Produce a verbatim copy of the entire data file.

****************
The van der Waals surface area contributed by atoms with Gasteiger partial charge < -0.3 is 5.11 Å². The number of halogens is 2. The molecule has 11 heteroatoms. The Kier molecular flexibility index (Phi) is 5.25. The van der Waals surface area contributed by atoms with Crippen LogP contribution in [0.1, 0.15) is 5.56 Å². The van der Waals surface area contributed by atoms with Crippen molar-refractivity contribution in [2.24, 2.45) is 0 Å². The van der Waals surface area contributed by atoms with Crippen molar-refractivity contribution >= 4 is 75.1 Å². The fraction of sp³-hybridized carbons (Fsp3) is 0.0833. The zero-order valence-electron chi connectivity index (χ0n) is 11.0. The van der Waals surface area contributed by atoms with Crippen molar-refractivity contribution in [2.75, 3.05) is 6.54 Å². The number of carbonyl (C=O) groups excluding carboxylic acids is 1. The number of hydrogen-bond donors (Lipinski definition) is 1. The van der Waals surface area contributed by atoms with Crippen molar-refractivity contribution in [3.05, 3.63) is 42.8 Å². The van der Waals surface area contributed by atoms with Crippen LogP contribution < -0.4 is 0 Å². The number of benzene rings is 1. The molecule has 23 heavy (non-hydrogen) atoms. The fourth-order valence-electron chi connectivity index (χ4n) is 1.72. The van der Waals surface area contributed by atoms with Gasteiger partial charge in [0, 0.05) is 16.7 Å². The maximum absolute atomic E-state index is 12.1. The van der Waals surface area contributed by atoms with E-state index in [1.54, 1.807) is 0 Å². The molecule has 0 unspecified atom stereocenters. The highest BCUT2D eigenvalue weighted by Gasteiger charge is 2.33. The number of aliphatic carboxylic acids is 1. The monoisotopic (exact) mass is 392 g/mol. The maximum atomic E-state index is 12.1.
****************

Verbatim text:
The van der Waals surface area contributed by atoms with Gasteiger partial charge < -0.3 is 5.11 Å². The number of halogens is 2. The molecule has 11 heteroatoms. The Kier molecular flexibility index (Phi) is 5.25. The van der Waals surface area contributed by atoms with Crippen LogP contribution in [0.1, 0.15) is 5.56 Å². The van der Waals surface area contributed by atoms with Crippen molar-refractivity contribution in [2.24, 2.45) is 0 Å². The van der Waals surface area contributed by atoms with Crippen molar-refractivity contribution >= 4 is 75.1 Å². The fraction of sp³-hybridized carbons (Fsp3) is 0.0833. The zero-order valence-electron chi connectivity index (χ0n) is 11.0. The van der Waals surface area contributed by atoms with Crippen molar-refractivity contribution in [2.75, 3.05) is 6.54 Å². The number of carbonyl (C=O) groups excluding carboxylic acids is 1. The number of hydrogen-bond donors (Lipinski definition) is 1. The van der Waals surface area contributed by atoms with Crippen molar-refractivity contribution in [3.05, 3.63) is 42.8 Å². The van der Waals surface area contributed by atoms with Crippen LogP contribution < -0.4 is 0 Å². The number of benzene rings is 1. The molecule has 23 heavy (non-hydrogen) atoms. The fourth-order valence-electron chi connectivity index (χ4n) is 1.72. The van der Waals surface area contributed by atoms with Gasteiger partial charge in [0, 0.05) is 16.7 Å². The maximum absolute atomic E-state index is 12.1. The van der Waals surface area contributed by atoms with E-state index in [1.54, 1.807) is 0 Å². The molecule has 0 unspecified atom stereocenters. The highest BCUT2D eigenvalue weighted by Gasteiger charge is 2.33. The number of aliphatic carboxylic acids is 1. The monoisotopic (exact) mass is 392 g/mol. The maximum atomic E-state index is 12.1.